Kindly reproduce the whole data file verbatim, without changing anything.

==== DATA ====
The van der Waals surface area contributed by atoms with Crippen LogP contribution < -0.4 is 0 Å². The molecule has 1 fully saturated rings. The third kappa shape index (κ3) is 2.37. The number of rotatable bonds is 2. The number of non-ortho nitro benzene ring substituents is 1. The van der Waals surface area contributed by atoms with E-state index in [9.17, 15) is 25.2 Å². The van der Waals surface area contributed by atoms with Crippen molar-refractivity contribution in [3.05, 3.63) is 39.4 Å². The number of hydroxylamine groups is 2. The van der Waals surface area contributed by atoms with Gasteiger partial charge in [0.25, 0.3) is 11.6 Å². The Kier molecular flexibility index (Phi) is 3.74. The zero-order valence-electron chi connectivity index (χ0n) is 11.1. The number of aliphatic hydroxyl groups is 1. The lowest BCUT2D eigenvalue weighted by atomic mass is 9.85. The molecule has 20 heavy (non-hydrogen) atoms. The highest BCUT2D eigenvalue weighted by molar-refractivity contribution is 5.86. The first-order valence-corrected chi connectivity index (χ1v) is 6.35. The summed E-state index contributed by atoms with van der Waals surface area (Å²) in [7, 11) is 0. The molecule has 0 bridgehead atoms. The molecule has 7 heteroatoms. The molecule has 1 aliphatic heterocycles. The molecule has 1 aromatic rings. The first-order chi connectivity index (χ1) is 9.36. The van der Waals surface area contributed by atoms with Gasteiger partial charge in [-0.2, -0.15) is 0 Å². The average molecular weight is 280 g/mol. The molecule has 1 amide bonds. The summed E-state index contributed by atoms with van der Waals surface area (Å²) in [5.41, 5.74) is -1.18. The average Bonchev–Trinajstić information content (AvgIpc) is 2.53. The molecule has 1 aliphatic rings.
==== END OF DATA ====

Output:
The van der Waals surface area contributed by atoms with Crippen LogP contribution < -0.4 is 0 Å². The molecule has 1 fully saturated rings. The third kappa shape index (κ3) is 2.37. The number of rotatable bonds is 2. The number of non-ortho nitro benzene ring substituents is 1. The van der Waals surface area contributed by atoms with E-state index in [9.17, 15) is 25.2 Å². The van der Waals surface area contributed by atoms with Crippen molar-refractivity contribution in [3.05, 3.63) is 39.4 Å². The number of hydroxylamine groups is 2. The van der Waals surface area contributed by atoms with Gasteiger partial charge in [0.25, 0.3) is 11.6 Å². The Kier molecular flexibility index (Phi) is 3.74. The zero-order valence-electron chi connectivity index (χ0n) is 11.1. The number of aliphatic hydroxyl groups is 1. The lowest BCUT2D eigenvalue weighted by atomic mass is 9.85. The molecule has 20 heavy (non-hydrogen) atoms. The highest BCUT2D eigenvalue weighted by molar-refractivity contribution is 5.86. The first-order valence-corrected chi connectivity index (χ1v) is 6.35. The summed E-state index contributed by atoms with van der Waals surface area (Å²) in [7, 11) is 0. The molecule has 0 bridgehead atoms. The molecule has 7 heteroatoms. The molecule has 1 aliphatic heterocycles. The molecule has 1 aromatic rings. The first-order chi connectivity index (χ1) is 9.36. The van der Waals surface area contributed by atoms with Gasteiger partial charge in [-0.2, -0.15) is 0 Å². The average molecular weight is 280 g/mol. The molecule has 1 amide bonds. The summed E-state index contributed by atoms with van der Waals surface area (Å²) in [5.41, 5.74) is -1.18. The average Bonchev–Trinajstić information content (AvgIpc) is 2.53. The molecule has 1 aliphatic rings.